Second, I’d probably ask how things were going. Because Down syndrome is incredibly variable, and because every family is different, I’d try not to say much without learning about the particular child and the family. And in any case, I’m neither a doctor nor a licensed therapist, so I’m hesitant to dispense advice.
That said, I’d share one piece of advice based on my own experience: I wouldn’t spend too much time looking things up. Even good information about Down syndrome tends to emphasize what can go wrong. The fact is that every child is different, and so there’s no use worrying about leukemia, or torticollis, or intestinal atresia, if your child doesn’t have those things. To the extent that you focus on problems, stick with the ones your child actually has–and remember that those will only be part of your experience.
LM: What is the most important message you would like to get across to the general public concerning Down syndrome, disabilities, and differences among people?
GE: One reason I wrote my book was to try, in a tiny way, to nudge the common sense of Down syndrome in a different direction. Even the positive perceptions of people with Down syndrome tend to emphasize childlike qualities. I’d like to broaden that positive view to include a vision of ordinary adult citizenship. Unless we begin as a society to imagine people with Down syndrome as adults–adults who want to work and live independently and thrive–then we won’t provide them the support they need to do so.
Many thanks to George Estreich who graciously and patiently answered the interview questions I sent to him!
My friend Caryl is a teacher. She taught first grade for several years, and first grade has been her passion, because first grade is when chilluns generally get their reading chops, and she has a Master’s degree in literacy. She was Joey’s first grade teacher three years ago, and Annabelle and Daisy’s first grade teacher last year. But then the powers-that-be decided to do a big teacher shuffle, and so this year Caryl is teaching a second-third grade combo. Lucky for us, that means she’s once again Annabelle and Daisy’s teacher. Not so lucky for Caryl, though, as it means she’s teaching two different curriculums.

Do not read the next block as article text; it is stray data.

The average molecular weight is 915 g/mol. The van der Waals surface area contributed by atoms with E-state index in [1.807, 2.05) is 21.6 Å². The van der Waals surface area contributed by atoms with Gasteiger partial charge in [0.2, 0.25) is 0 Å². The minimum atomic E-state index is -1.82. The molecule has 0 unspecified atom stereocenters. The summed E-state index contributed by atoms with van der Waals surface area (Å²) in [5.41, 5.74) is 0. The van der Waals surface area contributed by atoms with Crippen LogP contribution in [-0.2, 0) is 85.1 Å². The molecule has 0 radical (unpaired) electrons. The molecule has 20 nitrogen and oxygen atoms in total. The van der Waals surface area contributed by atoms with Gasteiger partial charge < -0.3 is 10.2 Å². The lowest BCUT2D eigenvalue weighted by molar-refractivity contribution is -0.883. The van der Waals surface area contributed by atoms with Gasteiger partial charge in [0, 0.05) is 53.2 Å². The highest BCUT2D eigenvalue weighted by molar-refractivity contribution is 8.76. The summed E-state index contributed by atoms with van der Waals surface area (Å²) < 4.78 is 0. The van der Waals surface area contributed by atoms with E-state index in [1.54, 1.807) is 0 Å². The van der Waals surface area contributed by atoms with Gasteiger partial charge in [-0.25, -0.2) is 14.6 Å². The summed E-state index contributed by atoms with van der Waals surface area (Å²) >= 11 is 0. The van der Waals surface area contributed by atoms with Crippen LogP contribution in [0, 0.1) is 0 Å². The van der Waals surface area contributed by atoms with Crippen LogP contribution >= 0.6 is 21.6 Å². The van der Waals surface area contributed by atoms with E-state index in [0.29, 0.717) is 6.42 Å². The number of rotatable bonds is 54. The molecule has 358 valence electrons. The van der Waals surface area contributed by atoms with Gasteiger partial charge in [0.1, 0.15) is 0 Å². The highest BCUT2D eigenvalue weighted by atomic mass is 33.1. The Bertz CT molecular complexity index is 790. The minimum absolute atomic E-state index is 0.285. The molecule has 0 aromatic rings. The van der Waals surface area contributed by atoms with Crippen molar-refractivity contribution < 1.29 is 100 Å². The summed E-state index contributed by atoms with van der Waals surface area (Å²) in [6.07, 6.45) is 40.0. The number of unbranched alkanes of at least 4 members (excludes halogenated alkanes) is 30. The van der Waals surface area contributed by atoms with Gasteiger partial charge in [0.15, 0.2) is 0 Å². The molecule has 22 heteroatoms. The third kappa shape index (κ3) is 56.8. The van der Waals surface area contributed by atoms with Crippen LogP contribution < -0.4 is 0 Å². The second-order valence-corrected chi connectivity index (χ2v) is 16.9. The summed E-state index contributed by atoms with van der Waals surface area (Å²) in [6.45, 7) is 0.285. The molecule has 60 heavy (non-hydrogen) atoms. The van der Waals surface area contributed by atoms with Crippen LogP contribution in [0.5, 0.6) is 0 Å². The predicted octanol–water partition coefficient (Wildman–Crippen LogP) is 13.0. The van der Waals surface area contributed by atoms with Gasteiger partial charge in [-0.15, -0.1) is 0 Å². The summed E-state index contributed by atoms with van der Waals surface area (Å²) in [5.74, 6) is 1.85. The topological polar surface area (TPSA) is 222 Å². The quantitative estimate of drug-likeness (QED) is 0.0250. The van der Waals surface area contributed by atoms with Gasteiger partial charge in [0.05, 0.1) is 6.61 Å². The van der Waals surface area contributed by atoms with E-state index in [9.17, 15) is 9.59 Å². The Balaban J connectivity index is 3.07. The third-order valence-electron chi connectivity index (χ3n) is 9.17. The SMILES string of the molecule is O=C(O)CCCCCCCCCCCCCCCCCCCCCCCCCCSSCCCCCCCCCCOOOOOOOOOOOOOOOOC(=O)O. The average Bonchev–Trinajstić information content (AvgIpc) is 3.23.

I have to say that before I got to know Caryl, I never really got to know any of my kids’ teachers very well, and I certainly had no idea just how hard teachers work. I think on some level, I figured that certain people decided to become teachers because of the cushy hours – you know, working 8:00 to 3:00, and all those days off – a week off in the spring, two weeks off in the winter, not to mention three whole months off during the summer! Sheesh, who could ask for a better deal?
Now I know the truth. Now I know that during the school year, Caryl doesn’t go home when the kids go home. She stays there at school for a few more hours usually, and then takes work home with her as well – grading papers, preparing lesson plans and the like. She arrives at school an hour or two before the kids arrive in the morning to get everything ready for the day ahead. She willingly keeps kids in her classroom after school – including her former students – to help with homework and give pep talks. Not to mention summer – she’s working full days weeks before the kids return to school, getting the classroom and lesson plans and schedules ready. And I’ll never forget last year when Daisy was sick for a week, too sick to go to school, and Caryl came to the house just to go over lessons with Daisy so she wouldn’t fall too far behind. She’s often in attendance at a student’s (or former student’s) birthday party or Little League game. She’s utterly dedicated. She commands the respect of the kids in her class, but she’s always there with a loving hug.
This afternoon Annabelle had to stay after school and redo her homework for the week, because she didn’t do her Personal Best (Personal Best is probably the number one value Caryl tries to instill in her students). When I finally went to pick Annabelle up, the school had mostly emptied out. I asked Caryl if she’d be on her way home now, and she said no, she’d likely be there until 7:30 or so tonight. Friday afternoon, you’d think she’d have a fire under her to get out and shake off the week, but no, she still had work to do. And she’ll be in over the weekend, too.
I am humbled by and thankful for her devotion and hard work.
The Shape of the Eye by George Estreich
A few weeks ago, in my email inbox was an email from a man I’d never heard of before, asking me if I would be willing to read a book he wrote and recently had published, and to write a review on Book Lust. I still don’t know how he stumbled upon my book blog, and I was flattered that a bona fide author would think that anything I had to say about a book might actually carry some weight with anyone. Without hesitation, I agreed to read and review his book because I was flattered to be asked, because I like the idea of having any sort of contact with an actual author (being a wannabe writer myself), but mostly because the subject matter of his book is near and dear to me.
I have read numerous memoirs about having a child with Down syndrome. The Shape of the Eye is, hands down, the best one I’ve read . . . .
To see my complete review, click here.
I’ve been fortunate enough to have the opportunity to interview the author of this wonderful book. I will be posting that interview here next week, and will be offering the opportunity for three readers to receive a free copy of The Shape of the Eye, so please check back!